Every Monday, I spotlight a random episode of M*A*S*H, providing a brief review and asking readers to offer their thoughts.
“Dreams” (#191, 8×22)
Originally Broadcast: Tuesday, February 11th, 1975
Written by: Alan Alda & James Rubinfier
Directed by: Alan Alda
Capsule Summary: Exhausted after countless hours in the O.R. and with more wounded constantly arriving, members of the 4077th cope with disturbing dreams.
I have a feeling there aren’t going to be a lot of positive comments about this episode. Over the years, I’ve gotten the impression that “Dreams” is not particularly well-liked by fans of M*A*S*H. And yet, it received a Humanitas Prize and was nominated for both an Emmy Award for Outstanding Directing and a Writers’ Guild of America Award in the Episodic Drama category.
There’s nothing inherently wrong with the concept of the episode. In fact, it was territory M*A*S*H had covered before to some degree in “Hawk’s Nightmare,” which focused on Hawkeye’s nightmare and his sleepwalking. “Dreams” took things a step further by actually depicting the dreams rather than just reacting to them. And that is where it went too far for some viewers.
Easily the most bizarre and surreal episode of the series, “Dreams” allowed the fears of the characters, as manifested in their dreams, to take center stage. With the exception of Colonel Potter’s, all of the characters were left upset and disturbed by their dreams, so much so that at the end of the episode they were unwilling to go to sleep despite being exhausted.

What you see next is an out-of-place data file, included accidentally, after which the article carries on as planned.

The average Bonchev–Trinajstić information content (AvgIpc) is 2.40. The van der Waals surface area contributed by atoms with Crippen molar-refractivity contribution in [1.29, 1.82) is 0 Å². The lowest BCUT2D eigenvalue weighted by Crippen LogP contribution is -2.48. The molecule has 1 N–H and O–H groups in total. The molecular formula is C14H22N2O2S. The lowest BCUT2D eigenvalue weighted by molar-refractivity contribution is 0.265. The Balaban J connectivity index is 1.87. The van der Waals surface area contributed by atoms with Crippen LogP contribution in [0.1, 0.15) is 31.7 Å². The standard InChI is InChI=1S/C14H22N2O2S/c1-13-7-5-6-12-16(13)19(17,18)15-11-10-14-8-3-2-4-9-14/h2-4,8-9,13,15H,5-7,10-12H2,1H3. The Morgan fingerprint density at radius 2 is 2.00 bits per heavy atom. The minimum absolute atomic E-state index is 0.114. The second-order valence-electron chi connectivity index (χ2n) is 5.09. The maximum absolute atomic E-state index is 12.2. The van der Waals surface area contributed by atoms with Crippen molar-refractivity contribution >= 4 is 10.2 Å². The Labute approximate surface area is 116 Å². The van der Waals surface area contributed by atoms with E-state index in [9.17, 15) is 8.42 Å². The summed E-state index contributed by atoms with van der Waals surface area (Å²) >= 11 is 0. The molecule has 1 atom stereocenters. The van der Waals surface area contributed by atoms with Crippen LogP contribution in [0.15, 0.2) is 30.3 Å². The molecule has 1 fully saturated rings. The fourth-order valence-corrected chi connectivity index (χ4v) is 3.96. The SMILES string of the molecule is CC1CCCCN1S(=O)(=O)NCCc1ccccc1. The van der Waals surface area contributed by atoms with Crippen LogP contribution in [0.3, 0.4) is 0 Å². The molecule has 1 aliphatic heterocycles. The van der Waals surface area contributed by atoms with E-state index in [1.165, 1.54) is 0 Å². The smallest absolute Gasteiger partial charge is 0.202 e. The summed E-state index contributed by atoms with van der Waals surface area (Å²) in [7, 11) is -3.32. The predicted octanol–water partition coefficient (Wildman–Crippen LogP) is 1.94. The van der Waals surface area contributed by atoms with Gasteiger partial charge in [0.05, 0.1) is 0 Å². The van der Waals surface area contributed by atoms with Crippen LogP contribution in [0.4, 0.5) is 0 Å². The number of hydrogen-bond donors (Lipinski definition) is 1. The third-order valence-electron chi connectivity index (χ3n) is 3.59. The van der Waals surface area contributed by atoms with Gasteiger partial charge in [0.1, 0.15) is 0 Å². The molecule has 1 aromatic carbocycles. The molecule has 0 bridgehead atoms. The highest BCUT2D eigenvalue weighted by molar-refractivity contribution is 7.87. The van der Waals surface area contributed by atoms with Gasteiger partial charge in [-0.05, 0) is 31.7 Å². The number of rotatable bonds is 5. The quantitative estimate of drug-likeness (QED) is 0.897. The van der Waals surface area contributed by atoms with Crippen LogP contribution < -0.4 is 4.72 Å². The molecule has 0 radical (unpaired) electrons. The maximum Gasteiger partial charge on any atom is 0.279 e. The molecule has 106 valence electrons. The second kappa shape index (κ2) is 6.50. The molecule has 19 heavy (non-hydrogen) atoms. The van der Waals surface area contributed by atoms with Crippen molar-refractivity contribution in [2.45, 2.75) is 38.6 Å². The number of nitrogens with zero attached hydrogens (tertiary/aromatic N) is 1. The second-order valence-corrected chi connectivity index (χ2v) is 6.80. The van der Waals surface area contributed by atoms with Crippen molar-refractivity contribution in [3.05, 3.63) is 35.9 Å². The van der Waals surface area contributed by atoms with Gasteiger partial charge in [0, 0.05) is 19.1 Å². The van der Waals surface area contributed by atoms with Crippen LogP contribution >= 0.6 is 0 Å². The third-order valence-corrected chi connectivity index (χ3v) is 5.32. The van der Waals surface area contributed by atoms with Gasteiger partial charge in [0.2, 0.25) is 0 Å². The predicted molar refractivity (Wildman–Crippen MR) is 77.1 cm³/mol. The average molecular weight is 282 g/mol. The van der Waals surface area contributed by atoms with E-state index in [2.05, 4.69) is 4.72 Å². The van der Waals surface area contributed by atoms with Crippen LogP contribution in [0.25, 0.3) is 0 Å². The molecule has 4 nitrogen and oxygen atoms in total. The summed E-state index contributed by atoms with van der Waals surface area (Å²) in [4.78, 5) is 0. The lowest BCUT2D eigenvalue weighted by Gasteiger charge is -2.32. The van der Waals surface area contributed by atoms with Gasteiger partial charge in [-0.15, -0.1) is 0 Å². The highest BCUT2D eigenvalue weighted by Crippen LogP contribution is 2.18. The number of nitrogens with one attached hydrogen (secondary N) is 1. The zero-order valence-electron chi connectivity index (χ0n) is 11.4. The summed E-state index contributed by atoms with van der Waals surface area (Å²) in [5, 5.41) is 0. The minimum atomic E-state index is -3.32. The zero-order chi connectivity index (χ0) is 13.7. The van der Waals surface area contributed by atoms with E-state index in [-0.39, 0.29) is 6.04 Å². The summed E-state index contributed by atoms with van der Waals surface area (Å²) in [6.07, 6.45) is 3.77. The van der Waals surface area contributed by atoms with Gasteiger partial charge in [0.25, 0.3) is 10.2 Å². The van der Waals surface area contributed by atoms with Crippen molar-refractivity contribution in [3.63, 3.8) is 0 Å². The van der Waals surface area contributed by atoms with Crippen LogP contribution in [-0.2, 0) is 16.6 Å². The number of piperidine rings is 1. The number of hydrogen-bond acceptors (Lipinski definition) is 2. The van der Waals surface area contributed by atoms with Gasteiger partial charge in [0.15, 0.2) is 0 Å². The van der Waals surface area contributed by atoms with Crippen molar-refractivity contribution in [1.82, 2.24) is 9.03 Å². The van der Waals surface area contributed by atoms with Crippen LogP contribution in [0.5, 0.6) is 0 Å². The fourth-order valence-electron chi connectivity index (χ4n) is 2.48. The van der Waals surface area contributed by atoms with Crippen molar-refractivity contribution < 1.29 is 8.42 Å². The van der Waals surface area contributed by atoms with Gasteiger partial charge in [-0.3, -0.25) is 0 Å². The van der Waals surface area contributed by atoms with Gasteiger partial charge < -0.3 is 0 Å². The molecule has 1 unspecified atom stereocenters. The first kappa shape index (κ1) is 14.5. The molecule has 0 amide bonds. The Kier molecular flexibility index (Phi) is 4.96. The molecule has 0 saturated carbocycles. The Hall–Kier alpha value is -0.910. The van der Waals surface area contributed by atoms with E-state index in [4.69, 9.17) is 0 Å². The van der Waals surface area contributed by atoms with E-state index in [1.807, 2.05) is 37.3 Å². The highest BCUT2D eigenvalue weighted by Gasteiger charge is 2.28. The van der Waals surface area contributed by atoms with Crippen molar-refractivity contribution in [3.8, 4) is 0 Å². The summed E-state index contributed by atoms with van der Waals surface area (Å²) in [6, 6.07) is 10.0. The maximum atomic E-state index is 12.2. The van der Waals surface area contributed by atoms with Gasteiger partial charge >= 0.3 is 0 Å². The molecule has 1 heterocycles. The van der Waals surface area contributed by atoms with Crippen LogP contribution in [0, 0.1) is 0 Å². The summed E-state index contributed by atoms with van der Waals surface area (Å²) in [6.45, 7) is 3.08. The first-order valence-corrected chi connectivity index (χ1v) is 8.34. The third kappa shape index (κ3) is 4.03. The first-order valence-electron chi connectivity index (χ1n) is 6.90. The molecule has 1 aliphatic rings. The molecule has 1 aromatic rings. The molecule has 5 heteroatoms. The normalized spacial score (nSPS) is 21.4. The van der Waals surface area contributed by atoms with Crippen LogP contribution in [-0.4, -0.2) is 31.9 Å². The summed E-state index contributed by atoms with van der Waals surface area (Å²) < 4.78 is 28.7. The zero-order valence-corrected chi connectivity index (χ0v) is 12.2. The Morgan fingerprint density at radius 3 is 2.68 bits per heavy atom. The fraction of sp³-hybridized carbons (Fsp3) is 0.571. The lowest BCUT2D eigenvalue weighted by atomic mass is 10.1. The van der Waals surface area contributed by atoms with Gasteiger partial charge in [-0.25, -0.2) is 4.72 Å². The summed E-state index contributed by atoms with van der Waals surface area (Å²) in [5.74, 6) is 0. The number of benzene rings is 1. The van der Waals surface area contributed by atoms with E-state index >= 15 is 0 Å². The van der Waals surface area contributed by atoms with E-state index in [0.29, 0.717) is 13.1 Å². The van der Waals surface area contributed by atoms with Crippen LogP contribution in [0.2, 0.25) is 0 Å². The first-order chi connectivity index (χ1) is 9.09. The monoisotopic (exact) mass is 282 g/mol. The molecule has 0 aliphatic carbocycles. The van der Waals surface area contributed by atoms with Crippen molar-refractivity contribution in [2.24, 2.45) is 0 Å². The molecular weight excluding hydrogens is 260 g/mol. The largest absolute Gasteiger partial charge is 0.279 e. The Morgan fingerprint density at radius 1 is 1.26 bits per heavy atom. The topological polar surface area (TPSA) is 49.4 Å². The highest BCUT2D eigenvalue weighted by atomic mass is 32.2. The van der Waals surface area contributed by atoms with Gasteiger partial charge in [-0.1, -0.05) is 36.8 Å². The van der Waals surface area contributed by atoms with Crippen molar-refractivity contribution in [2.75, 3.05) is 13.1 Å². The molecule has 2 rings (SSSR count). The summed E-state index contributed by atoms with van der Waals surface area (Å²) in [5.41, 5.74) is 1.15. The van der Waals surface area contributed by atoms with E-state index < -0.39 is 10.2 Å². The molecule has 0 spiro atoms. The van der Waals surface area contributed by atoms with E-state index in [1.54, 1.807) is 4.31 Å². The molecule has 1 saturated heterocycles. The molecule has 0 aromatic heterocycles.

In some respects, the dreams are easy to understand. Margaret is afraid of never being able to settle down because the Army is all she knows. Klinger is afraid of never making it back to Toledo or, if he makes it back, not being able to escape the horrors he witnessed in Korea. B.J. is afraid of losing Peg because they have been apart for so long. Father Mulcahy is afraid he is not able to help the wounded the way the surgeons and nurses are. And Hawkeye and Charles are afraid of being helpless, that all their talents as doctors will not be enough.
The only dream that doesn’t really make any sense is Colonel Potter’s. Yes, playing polo with a grenade was weird but otherwise it was a nice dream in which he saw himself as a child. When woken, he’s actually upset he wasn’t able to finish the dream.
The actor playing the patient trying to confess to Father Mulcahy deserves recognition for being able to remember all that gibberish. At first I thought it might be Latin rather than pure gibberish but here’s what the captions have to say:
“The first time was a bar in Seoul in which I trove sobbert in farley quince to civilar falamaries with closive infliches and depationary farven.
So, of course, we started drinking and then I saw again staven in tusiflia thurgis. In frawl with sagullery purchel. But franges are gurvel, you know. Iskeep perobic tondo.
The scene in the supply tent when Klinger reveals he has been warming blood inside his fur coat was a nice one and I think one often cut in syndication. I don’t recall having seen it before. That’s the nice thing about rewatching episodes on DVD.
There’s no option on the DVD to watch this episode without a laugh track because it doesn’t have one.